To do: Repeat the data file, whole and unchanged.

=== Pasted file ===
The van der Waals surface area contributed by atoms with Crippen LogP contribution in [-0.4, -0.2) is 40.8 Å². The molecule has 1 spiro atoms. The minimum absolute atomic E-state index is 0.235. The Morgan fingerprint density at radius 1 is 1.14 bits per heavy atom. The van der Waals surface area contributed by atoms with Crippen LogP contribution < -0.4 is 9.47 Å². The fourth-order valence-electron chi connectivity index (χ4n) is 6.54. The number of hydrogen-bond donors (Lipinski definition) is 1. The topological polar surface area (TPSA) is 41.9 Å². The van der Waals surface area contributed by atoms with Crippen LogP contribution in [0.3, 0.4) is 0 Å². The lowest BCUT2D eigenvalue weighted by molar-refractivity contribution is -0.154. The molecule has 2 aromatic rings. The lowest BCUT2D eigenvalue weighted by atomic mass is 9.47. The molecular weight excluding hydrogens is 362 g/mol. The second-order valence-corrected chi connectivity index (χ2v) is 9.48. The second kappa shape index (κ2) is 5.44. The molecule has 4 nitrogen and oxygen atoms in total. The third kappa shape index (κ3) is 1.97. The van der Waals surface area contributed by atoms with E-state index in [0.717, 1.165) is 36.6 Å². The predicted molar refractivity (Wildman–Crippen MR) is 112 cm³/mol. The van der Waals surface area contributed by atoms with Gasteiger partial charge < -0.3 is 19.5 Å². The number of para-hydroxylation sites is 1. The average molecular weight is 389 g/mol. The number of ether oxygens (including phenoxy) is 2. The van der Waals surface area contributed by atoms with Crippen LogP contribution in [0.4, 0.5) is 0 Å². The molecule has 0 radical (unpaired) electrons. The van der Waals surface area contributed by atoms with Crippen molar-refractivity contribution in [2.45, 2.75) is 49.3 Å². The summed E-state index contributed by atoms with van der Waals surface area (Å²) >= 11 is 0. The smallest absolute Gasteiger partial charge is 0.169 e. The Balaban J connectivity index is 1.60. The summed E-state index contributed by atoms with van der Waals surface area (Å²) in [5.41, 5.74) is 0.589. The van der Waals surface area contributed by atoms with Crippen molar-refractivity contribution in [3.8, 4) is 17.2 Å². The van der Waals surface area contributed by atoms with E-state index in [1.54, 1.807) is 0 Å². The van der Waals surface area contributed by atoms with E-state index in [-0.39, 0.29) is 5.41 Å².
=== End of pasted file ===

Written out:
The van der Waals surface area contributed by atoms with Crippen LogP contribution in [-0.4, -0.2) is 40.8 Å². The molecule has 1 spiro atoms. The minimum absolute atomic E-state index is 0.235. The Morgan fingerprint density at radius 1 is 1.14 bits per heavy atom. The van der Waals surface area contributed by atoms with Crippen LogP contribution < -0.4 is 9.47 Å². The fourth-order valence-electron chi connectivity index (χ4n) is 6.54. The number of hydrogen-bond donors (Lipinski definition) is 1. The topological polar surface area (TPSA) is 41.9 Å². The van der Waals surface area contributed by atoms with Crippen LogP contribution in [0.3, 0.4) is 0 Å². The lowest BCUT2D eigenvalue weighted by molar-refractivity contribution is -0.154. The molecule has 2 aromatic rings. The lowest BCUT2D eigenvalue weighted by atomic mass is 9.47. The molecular weight excluding hydrogens is 362 g/mol. The second-order valence-corrected chi connectivity index (χ2v) is 9.48. The second kappa shape index (κ2) is 5.44. The molecule has 4 nitrogen and oxygen atoms in total. The third kappa shape index (κ3) is 1.97. The van der Waals surface area contributed by atoms with E-state index in [0.717, 1.165) is 36.6 Å². The predicted molar refractivity (Wildman–Crippen MR) is 112 cm³/mol. The van der Waals surface area contributed by atoms with Gasteiger partial charge < -0.3 is 19.5 Å². The number of para-hydroxylation sites is 1. The average molecular weight is 389 g/mol. The number of ether oxygens (including phenoxy) is 2. The van der Waals surface area contributed by atoms with Crippen LogP contribution in [0.4, 0.5) is 0 Å². The molecule has 0 radical (unpaired) electrons. The van der Waals surface area contributed by atoms with Crippen molar-refractivity contribution in [2.45, 2.75) is 49.3 Å². The summed E-state index contributed by atoms with van der Waals surface area (Å²) >= 11 is 0. The smallest absolute Gasteiger partial charge is 0.169 e. The Balaban J connectivity index is 1.60. The summed E-state index contributed by atoms with van der Waals surface area (Å²) in [5.41, 5.74) is 0.589. The van der Waals surface area contributed by atoms with Crippen molar-refractivity contribution in [3.8, 4) is 17.2 Å². The van der Waals surface area contributed by atoms with E-state index in [1.54, 1.807) is 0 Å². The van der Waals surface area contributed by atoms with E-state index in [-0.39, 0.29) is 5.41 Å².